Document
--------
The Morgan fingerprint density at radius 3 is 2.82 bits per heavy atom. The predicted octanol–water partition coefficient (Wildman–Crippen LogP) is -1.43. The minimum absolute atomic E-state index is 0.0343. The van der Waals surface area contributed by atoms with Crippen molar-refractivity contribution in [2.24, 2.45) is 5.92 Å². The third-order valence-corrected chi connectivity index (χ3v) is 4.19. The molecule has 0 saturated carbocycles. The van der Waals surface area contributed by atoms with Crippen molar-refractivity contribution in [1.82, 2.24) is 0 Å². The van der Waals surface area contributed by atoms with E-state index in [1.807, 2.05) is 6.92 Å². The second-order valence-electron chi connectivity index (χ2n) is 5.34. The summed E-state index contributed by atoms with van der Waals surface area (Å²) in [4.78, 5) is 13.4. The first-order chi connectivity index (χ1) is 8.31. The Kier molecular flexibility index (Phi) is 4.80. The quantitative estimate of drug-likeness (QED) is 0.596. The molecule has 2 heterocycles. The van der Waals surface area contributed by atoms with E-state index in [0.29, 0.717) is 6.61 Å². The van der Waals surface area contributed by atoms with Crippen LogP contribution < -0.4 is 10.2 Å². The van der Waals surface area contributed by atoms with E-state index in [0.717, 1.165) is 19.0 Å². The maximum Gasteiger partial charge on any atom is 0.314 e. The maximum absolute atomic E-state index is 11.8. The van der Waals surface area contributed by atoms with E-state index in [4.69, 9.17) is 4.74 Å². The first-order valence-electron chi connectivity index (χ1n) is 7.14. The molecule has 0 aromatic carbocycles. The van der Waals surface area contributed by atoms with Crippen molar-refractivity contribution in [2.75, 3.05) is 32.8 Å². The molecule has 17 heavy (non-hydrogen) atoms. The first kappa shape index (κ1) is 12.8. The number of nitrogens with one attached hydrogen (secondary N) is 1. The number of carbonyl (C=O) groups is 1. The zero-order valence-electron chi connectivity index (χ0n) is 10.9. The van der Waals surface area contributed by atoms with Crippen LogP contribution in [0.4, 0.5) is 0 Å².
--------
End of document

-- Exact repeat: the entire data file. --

The Morgan fingerprint density at radius 3 is 2.82 bits per heavy atom. The predicted octanol–water partition coefficient (Wildman–Crippen LogP) is -1.43. The minimum absolute atomic E-state index is 0.0343. The van der Waals surface area contributed by atoms with Crippen molar-refractivity contribution in [2.24, 2.45) is 5.92 Å². The third-order valence-corrected chi connectivity index (χ3v) is 4.19. The molecule has 0 saturated carbocycles. The van der Waals surface area contributed by atoms with Crippen molar-refractivity contribution in [1.82, 2.24) is 0 Å². The van der Waals surface area contributed by atoms with E-state index in [1.807, 2.05) is 6.92 Å². The second-order valence-electron chi connectivity index (χ2n) is 5.34. The summed E-state index contributed by atoms with van der Waals surface area (Å²) in [4.78, 5) is 13.4. The first-order chi connectivity index (χ1) is 8.31. The Kier molecular flexibility index (Phi) is 4.80. The quantitative estimate of drug-likeness (QED) is 0.596. The molecule has 2 heterocycles. The van der Waals surface area contributed by atoms with E-state index in [0.29, 0.717) is 6.61 Å². The van der Waals surface area contributed by atoms with Crippen LogP contribution < -0.4 is 10.2 Å². The van der Waals surface area contributed by atoms with E-state index in [0.717, 1.165) is 19.0 Å². The maximum Gasteiger partial charge on any atom is 0.314 e. The maximum absolute atomic E-state index is 11.8. The van der Waals surface area contributed by atoms with E-state index in [4.69, 9.17) is 4.74 Å². The first-order valence-electron chi connectivity index (χ1n) is 7.14. The molecule has 0 aromatic carbocycles. The van der Waals surface area contributed by atoms with Crippen molar-refractivity contribution in [2.75, 3.05) is 32.8 Å². The molecule has 17 heavy (non-hydrogen) atoms. The first kappa shape index (κ1) is 12.8. The number of nitrogens with one attached hydrogen (secondary N) is 1. The number of carbonyl (C=O) groups is 1. The zero-order valence-electron chi connectivity index (χ0n) is 10.9. The van der Waals surface area contributed by atoms with Crippen LogP contribution in [0.4, 0.5) is 0 Å².